I also use the color rating system sparingly. It’s simply:

  • red, image requires editing
  • green, the image is edited
Using Adobe Lightrooms colour rating system
Red needs editing, and Green is ready. Clear and simple

The flag system I use is only for rejecting images that I wish to delete. They might be poor composition, bad focus, or simply an image that is not interesting.

Using this workflow, I select 4 and 5-star images first and rate them red. I then edit them to my highest standards and add metadata such as caption, description, and keywords before giving them a green color rating. I repeat the process with 3-star only images but editing for stock rather than portfolio or print.

Going Beyond Ratings in Your Lightroom Workflow

Of course, there are situations that occur in my workflow that go beyond my rating system. Rather than add more colors or stars, I use collections or smart collections. For example, if I am working on a course about the exposure triangle, I might need images that demonstrate shallow depth of field, slow shutter speed, or high ISO. 

With collections, I can create a folder for each of these and drag suitable images into them. This negates the need for me to keep hunting down the images within their original folders. As a side note, dragging an image into a collection does not move it from the existing Lightroom folder. 

The Importance Of A Consistent Lightroom Import Strategy 

We touched on import earlier. When we do an import, we can choose to add certain bits of metadata. In my workflow, I simply add my current copyright data along with my name and contact details to each file. This is done through a metadata import preset.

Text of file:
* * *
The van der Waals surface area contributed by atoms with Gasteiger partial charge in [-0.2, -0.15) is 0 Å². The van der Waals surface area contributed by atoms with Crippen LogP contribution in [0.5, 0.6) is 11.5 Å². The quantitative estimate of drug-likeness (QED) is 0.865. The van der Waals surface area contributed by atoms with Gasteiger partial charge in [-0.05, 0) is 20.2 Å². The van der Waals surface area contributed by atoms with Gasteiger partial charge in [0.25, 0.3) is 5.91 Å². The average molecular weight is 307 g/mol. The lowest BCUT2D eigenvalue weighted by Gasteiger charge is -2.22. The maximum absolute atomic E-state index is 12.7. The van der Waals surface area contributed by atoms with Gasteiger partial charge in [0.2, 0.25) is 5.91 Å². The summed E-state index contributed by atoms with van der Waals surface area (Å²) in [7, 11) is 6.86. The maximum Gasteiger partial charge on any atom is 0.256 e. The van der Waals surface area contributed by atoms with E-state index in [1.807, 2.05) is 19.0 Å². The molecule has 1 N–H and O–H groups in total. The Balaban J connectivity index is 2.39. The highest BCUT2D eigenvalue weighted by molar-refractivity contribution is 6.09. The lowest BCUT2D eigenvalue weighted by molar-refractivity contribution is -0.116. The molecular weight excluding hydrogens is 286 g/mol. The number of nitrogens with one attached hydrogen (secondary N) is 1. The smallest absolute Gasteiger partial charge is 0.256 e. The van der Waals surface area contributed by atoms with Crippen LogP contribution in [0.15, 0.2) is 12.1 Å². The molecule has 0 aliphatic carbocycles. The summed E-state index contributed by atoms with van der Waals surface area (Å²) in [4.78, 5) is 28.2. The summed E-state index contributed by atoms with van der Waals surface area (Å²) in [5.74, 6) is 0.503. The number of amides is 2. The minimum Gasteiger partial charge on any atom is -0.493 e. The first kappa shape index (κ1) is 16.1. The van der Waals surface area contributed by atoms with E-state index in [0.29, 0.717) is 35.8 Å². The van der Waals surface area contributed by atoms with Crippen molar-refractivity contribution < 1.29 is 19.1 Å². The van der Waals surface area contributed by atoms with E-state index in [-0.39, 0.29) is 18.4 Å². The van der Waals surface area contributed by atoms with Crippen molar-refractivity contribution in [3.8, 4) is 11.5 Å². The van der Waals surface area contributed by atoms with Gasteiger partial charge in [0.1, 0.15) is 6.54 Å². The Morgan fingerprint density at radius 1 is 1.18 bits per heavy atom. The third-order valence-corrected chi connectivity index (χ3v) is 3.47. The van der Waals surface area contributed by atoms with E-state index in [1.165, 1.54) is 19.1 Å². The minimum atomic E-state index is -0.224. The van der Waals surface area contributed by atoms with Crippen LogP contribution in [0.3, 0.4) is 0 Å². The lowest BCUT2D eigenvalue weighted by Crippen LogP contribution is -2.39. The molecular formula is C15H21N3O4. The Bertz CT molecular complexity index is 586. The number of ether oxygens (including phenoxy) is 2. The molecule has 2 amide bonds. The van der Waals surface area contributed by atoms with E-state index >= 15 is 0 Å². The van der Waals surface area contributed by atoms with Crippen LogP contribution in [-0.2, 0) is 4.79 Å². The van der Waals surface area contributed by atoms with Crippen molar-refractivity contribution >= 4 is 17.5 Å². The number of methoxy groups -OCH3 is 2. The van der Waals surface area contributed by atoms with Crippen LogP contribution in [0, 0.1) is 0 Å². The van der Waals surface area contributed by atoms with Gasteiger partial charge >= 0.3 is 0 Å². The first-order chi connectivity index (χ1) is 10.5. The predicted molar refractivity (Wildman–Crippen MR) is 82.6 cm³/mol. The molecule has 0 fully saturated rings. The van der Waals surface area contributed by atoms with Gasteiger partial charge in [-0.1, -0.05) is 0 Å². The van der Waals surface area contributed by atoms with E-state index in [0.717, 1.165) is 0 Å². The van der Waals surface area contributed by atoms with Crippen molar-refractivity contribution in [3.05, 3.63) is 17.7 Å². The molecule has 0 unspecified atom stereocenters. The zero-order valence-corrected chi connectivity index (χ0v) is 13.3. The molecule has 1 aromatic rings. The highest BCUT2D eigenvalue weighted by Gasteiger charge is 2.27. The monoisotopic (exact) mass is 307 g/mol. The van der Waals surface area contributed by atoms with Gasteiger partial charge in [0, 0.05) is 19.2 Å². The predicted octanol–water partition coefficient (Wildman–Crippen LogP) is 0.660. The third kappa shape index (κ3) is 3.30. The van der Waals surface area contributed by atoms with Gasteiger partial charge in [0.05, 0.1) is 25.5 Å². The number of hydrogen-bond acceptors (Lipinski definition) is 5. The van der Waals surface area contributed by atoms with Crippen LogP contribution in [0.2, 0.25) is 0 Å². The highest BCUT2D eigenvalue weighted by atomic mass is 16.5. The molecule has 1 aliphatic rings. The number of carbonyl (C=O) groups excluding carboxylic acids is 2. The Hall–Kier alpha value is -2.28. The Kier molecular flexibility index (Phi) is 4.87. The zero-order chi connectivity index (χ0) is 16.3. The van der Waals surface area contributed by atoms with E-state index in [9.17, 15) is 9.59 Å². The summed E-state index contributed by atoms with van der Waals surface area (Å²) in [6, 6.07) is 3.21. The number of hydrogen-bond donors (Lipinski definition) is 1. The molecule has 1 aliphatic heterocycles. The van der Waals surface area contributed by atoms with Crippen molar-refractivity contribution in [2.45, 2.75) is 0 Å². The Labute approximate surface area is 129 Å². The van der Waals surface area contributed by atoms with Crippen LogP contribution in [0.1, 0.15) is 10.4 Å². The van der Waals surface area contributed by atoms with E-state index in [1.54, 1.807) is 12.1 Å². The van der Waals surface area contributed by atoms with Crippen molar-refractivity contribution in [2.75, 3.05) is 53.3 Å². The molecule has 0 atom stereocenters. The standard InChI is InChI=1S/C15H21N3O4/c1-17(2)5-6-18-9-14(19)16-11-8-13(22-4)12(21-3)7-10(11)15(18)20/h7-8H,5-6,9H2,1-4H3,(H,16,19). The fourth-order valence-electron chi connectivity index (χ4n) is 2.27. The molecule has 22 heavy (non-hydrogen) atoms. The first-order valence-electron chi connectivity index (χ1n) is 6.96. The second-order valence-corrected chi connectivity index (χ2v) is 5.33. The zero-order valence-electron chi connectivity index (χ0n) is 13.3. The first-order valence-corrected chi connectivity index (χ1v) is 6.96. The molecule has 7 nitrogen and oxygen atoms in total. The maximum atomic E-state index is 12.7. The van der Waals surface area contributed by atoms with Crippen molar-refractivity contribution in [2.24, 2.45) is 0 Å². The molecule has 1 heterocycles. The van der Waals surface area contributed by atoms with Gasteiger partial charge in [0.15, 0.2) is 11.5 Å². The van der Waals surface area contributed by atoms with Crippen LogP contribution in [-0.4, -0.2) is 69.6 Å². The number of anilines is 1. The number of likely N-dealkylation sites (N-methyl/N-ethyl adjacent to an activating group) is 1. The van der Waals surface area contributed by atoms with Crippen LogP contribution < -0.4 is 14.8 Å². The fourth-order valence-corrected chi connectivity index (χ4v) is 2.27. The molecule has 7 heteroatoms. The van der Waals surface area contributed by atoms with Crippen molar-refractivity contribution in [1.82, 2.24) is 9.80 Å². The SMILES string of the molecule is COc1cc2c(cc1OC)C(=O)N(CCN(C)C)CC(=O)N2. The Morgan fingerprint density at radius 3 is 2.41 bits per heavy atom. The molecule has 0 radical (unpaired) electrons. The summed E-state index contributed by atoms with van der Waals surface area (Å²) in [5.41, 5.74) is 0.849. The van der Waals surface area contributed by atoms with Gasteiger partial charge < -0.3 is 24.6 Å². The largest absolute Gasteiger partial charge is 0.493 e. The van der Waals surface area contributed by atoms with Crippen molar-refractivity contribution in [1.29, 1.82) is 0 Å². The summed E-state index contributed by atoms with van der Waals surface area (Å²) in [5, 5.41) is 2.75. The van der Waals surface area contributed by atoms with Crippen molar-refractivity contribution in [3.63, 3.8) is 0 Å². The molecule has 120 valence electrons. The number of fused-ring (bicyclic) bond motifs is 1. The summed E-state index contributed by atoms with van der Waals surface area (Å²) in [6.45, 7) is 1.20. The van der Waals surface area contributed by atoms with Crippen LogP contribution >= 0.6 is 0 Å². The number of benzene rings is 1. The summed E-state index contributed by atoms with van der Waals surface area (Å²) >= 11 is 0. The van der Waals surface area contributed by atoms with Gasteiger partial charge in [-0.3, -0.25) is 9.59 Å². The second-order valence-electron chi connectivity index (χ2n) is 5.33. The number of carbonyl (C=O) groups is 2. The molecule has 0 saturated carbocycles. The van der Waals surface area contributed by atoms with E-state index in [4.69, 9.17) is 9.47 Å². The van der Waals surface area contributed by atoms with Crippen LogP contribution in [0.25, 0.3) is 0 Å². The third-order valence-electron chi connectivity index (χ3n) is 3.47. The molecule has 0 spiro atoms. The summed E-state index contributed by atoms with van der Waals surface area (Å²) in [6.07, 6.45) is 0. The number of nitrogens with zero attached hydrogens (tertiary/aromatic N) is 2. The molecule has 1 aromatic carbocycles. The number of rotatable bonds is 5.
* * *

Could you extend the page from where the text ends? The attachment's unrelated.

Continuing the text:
However, one thing that I also do is add the location to the keywords. This will be city/town, state or county, and country. As much of my photography is location-based, travel, landscapes, and urban landscapes, this simple addition on import allows me to easily create smart collections.

The import dialogue of Adone Lightroom
Have a well-defined and consistent import preset.

For example, I might be looking for all pictures from Durham, County Durham. I can set up a smart collection that looks for those keywords in the metadata and shows them all in one place. You can theme your keywords to the type of photography that you do. 

The Adobe Lightroom Collection windwo
Use collections. They will streamline your workflow.

Other Streamlining Considerations

The way you have your images stored can have a major impact on your workflow. If your shots are spread across multiple drives in multiple folders then organizing them will slow you down. This will be compounded by poor folder and file naming.

Try to get all your images into a well-organized file hierarchy all in one place. You can use Lightroom’s tools to refind the folders if you have moved them. Consolidating your images into one place will also make it easier to back up. 

If you have a huge number of images, break the catalogs up into smaller ones. Make sure you store each catalog in the same place with an easy-to-remember title. For example, in my own workflow, I have split catalogs into pre-2011 and 2012 to date. 

When it comes to editing images, you will, over time, develop a style. Try to use that style to limit the amount of time you edit a photo. Having a style will also reduce the need for multiple virtual copies, simplifying your catalog.

Further Reading


Just because Lightroom has such a vast array of cataloging tools, doesn’t mean that we need to use them all. Unless you have a photographic memory, it’s best to streamline your rating system to suit the work you shoot. 

The efficiency of a workflow is all about keeping it simple and retaining muscle memory for the key aspects of that workflow. The more you add to it, the more complicated it will become and the slower the process will be. Applying the KISS principle to your photography workflow will save you a lot of time. Time saved to go out and shoot more. 

About Author

Jason has more than 35 years of experience as a professional photographer, videographer and stock shooter. You can get to know him better here.

Great article on Lightroom workflow! I really appreciated the detailed steps you outlined, especially the emphasis on file organization and the use of presets. In my experience as a wedding and adventure photographer, I’ve found that efficient workflow in Lightroom is crucial for managing large volumes of images.